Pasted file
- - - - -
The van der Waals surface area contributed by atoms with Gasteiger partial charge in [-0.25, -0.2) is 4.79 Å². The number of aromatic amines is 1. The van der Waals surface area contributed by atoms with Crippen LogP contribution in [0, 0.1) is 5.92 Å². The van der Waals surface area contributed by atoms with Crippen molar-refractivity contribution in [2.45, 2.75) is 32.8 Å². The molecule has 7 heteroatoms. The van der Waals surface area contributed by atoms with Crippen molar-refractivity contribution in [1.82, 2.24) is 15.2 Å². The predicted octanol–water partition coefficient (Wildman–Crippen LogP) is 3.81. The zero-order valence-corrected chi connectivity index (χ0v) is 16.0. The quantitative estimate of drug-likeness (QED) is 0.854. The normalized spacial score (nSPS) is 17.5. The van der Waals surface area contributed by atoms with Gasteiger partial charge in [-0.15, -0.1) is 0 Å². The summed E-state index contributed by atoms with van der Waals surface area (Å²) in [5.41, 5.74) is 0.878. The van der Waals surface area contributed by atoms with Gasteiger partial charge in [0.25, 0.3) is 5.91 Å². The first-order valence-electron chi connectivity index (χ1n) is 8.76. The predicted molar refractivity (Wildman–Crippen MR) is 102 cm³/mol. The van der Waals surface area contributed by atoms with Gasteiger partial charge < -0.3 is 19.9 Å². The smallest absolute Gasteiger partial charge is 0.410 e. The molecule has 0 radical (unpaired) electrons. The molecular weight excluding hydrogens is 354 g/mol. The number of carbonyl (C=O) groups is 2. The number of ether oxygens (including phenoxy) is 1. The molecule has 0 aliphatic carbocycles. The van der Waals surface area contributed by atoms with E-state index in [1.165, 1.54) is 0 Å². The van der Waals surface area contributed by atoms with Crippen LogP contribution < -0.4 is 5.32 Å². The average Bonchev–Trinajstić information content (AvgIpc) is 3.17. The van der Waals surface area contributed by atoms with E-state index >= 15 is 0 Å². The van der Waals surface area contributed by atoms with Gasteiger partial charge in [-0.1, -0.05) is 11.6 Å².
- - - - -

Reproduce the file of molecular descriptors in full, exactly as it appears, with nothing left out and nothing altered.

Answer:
The van der Waals surface area contributed by atoms with Gasteiger partial charge in [-0.25, -0.2) is 4.79 Å². The number of aromatic amines is 1. The van der Waals surface area contributed by atoms with Crippen LogP contribution in [0, 0.1) is 5.92 Å². The van der Waals surface area contributed by atoms with Crippen molar-refractivity contribution in [2.45, 2.75) is 32.8 Å². The molecule has 7 heteroatoms. The van der Waals surface area contributed by atoms with Crippen molar-refractivity contribution in [1.82, 2.24) is 15.2 Å². The predicted octanol–water partition coefficient (Wildman–Crippen LogP) is 3.81. The zero-order valence-corrected chi connectivity index (χ0v) is 16.0. The quantitative estimate of drug-likeness (QED) is 0.854. The normalized spacial score (nSPS) is 17.5. The van der Waals surface area contributed by atoms with Gasteiger partial charge in [-0.15, -0.1) is 0 Å². The summed E-state index contributed by atoms with van der Waals surface area (Å²) in [5.41, 5.74) is 0.878. The van der Waals surface area contributed by atoms with Gasteiger partial charge in [0.25, 0.3) is 5.91 Å². The first-order valence-electron chi connectivity index (χ1n) is 8.76. The predicted molar refractivity (Wildman–Crippen MR) is 102 cm³/mol. The van der Waals surface area contributed by atoms with Gasteiger partial charge < -0.3 is 19.9 Å². The smallest absolute Gasteiger partial charge is 0.410 e. The molecule has 0 radical (unpaired) electrons. The molecular weight excluding hydrogens is 354 g/mol. The number of carbonyl (C=O) groups is 2. The number of ether oxygens (including phenoxy) is 1. The molecule has 0 aliphatic carbocycles. The van der Waals surface area contributed by atoms with E-state index in [1.165, 1.54) is 0 Å². The van der Waals surface area contributed by atoms with Crippen LogP contribution < -0.4 is 5.32 Å². The average Bonchev–Trinajstić information content (AvgIpc) is 3.17. The van der Waals surface area contributed by atoms with E-state index >= 15 is 0 Å². The van der Waals surface area contributed by atoms with Gasteiger partial charge in [-0.1, -0.05) is 11.6 Å².